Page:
Determine if all input arguments are either scalar or of common size. If so, err is zero, and yi is a matrix of the common size with all entries equal to xi if this is a scalar or xi otherwise. If the inputs cannot be brought to a common size, err is 1, and yi is xi. For example:[errorcode, a, b] = common_size ([1 2; 3 4], 5) ⇒ errorcode = 0 ⇒ a = [ 1, 2; 3, 4 ] ⇒ b = [ 5, 5; 5, 5 ]
This is useful for implementing functions where arguments can either be scalars or of common size.
Return a vector of indices of nonzero elements of a matrix, as a row if x is a row vector or as a column otherwise. To obtain a single index for each matrix element, Octave pretends that the columns of a matrix form one long vector (like Fortran arrays are stored). For example:find (eye (2)) ⇒ [ 1; 4 ]
If two outputs are requested,
findreturns the row and column indices of nonzero elements of a matrix. For example:[i, j] = find (2 * eye (2)) ⇒ i = [ 1; 2 ] ⇒ j = [ 1; 2 ]
If three outputs are requested,
findalso returns a vector containing the nonzero values. For example:[i, j, v] = find (3 * eye (2)) ⇒ i = [ 1; 2 ] ⇒ j = [ 1; 2 ] ⇒ v = [ 3; 3 ]
If two inputs are given, n indicates the maximum number of elements to find from the beginning of the matrix or vector.
If three inputs are given, direction should be one of "first" or "last", requesting only the first or last n indices, respectively. However, the indices are always returned in ascending order.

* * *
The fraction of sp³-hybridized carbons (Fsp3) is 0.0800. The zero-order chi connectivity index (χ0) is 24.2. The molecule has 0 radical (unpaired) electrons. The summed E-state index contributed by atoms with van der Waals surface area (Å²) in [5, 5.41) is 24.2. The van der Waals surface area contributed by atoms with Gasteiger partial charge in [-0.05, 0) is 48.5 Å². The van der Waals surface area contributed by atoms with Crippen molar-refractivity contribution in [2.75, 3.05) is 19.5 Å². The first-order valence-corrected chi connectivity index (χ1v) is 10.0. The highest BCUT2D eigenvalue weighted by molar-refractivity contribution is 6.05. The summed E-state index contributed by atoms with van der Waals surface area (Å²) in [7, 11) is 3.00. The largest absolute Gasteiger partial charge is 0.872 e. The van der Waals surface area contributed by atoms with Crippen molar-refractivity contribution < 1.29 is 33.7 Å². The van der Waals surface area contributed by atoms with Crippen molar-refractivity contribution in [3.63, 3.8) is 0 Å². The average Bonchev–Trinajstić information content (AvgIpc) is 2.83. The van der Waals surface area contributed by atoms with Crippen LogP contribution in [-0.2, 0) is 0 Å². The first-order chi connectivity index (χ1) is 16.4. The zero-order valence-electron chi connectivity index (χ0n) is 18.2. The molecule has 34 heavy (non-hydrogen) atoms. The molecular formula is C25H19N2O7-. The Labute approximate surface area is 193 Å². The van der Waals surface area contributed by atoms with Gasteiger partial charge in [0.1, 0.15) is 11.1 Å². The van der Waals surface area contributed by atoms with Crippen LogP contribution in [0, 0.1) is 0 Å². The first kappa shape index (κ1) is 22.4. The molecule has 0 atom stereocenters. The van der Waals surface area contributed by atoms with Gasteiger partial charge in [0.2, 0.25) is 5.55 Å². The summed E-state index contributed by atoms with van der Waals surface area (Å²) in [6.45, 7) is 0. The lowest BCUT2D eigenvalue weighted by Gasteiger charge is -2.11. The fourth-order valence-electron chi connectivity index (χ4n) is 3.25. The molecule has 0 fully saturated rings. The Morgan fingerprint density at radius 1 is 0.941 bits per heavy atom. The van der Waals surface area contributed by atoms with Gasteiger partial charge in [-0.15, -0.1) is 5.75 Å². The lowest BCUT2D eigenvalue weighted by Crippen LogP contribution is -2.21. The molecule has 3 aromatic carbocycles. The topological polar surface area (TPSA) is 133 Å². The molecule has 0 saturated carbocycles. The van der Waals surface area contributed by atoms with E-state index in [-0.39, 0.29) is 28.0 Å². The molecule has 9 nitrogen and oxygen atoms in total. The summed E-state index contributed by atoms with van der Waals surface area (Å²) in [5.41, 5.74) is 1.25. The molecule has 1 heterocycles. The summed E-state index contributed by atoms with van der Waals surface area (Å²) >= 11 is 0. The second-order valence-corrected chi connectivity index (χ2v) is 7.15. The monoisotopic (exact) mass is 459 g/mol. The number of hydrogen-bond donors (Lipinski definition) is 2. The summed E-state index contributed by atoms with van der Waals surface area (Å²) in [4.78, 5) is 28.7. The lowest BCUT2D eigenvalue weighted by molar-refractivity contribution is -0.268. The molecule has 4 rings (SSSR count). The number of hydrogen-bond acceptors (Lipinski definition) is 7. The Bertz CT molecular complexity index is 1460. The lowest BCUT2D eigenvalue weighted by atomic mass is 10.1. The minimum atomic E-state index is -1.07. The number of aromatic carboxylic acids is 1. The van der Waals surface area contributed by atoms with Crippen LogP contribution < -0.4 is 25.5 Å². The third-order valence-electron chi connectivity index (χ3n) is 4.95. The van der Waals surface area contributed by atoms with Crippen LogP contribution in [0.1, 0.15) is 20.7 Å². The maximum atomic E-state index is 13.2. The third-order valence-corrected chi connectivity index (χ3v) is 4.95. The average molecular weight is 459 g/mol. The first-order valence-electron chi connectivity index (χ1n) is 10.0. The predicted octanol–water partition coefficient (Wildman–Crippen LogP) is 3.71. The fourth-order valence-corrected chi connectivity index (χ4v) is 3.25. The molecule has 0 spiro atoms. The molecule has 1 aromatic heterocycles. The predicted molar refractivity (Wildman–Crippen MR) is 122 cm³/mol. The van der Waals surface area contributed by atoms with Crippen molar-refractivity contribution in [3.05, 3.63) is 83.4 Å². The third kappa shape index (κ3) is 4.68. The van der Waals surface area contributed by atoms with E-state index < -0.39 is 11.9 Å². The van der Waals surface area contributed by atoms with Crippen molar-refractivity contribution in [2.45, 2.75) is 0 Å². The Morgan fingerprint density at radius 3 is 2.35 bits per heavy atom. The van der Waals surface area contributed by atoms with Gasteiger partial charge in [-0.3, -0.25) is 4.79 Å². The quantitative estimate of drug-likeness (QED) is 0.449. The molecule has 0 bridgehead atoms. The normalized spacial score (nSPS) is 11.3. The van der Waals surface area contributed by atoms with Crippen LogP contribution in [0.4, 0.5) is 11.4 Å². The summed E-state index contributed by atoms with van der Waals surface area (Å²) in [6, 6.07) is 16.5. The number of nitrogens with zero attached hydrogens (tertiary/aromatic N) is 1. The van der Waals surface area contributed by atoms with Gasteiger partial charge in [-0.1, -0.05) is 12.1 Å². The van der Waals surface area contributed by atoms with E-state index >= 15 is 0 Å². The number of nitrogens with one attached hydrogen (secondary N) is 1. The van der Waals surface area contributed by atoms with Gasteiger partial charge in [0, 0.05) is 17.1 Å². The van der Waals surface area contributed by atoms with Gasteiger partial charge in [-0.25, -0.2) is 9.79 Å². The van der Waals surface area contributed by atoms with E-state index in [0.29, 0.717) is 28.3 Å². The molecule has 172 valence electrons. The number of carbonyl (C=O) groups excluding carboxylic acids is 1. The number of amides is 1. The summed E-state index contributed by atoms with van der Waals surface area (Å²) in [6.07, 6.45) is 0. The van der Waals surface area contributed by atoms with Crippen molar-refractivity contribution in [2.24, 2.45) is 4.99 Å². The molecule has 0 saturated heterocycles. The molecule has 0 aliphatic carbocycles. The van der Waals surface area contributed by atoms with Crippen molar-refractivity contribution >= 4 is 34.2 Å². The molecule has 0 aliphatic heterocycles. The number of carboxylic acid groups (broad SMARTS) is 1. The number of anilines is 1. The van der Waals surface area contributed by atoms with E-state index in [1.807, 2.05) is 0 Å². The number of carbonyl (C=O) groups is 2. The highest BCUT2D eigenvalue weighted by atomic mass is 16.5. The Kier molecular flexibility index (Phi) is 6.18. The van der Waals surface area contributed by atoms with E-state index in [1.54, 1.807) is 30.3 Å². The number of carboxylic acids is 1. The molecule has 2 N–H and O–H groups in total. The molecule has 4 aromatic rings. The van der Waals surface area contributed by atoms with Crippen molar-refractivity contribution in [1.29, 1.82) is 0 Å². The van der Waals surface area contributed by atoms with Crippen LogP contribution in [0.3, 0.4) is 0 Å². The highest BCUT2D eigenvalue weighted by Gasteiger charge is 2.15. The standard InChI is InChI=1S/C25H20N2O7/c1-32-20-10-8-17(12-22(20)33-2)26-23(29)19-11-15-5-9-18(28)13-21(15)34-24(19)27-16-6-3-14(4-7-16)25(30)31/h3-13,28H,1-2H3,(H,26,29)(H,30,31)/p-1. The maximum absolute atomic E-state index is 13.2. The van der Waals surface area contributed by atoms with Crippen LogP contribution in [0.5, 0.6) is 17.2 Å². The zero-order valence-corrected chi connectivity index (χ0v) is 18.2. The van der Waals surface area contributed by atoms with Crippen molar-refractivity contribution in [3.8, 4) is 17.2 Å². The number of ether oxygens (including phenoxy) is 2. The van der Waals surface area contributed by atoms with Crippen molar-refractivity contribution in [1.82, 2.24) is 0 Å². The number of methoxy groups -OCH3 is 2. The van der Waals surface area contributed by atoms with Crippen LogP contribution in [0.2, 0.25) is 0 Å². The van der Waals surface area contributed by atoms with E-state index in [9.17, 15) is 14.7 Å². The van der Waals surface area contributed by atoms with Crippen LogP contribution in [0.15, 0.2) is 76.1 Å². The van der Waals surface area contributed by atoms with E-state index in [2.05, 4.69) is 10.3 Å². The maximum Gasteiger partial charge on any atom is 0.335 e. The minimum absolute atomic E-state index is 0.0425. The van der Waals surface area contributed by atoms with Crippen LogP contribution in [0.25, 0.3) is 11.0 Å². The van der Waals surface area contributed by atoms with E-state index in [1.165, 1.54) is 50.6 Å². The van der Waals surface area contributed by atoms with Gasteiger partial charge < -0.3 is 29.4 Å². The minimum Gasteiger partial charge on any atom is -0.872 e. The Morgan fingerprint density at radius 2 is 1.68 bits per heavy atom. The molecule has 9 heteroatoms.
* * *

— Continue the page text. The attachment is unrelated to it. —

Note that this function is particularly useful for sparse matrices, as it extracts the non-zero elements as vectors, which can then be used to create the original matrix. For example:sz = size (a); [i, j, v] = find (a); b = sparse (i, j, v, sz(1), sz(2));
See also: nonzeros.
Lookup values in a sorted table. Usually used as a prelude to interpolation.
If table is increasing and
idx = lookup (table, y), then
table(idx(i)) <= y(i) < table(idx(i+1))for all
y(i)within the table. If
y(i) < table(1)then
idx(i)is 0. If
y(i) >= table(end)or
If the table is decreasing, then the tests are reversed. For non-strictly monotonic tables, empty intervals are always skipped. The result is undefined if table is not monotonic, or if table contains a NaN.
The complexity of the lookup is O(M*log(N)) where N is the size of table and M is the size of y. In the special case when y is also sorted, the complexity is O(min(M*log(N),M+N)).
table and y can also be cell arrays of strings (or y can be a single string). In this case, string lookup is performed using lexicographical comparison.
If opts is specified, it must be a string with letters indicating additional options.
table(idx(i)) == val(i)if
val(i)occurs in table; otherwise,
idx(i)is a logical 1 or 0, indicating whether
val(i)is contained in table or not.
- For numeric lookups the leftmost subinterval shall be extended to infinity (i.e., all indices at least 1)
- For numeric lookups the rightmost subinterval shall be extended to infinity (i.e., all indices at most n-1).
If you wish to check if a variable exists at all, instead of properties its elements may have, consult Status of Variables.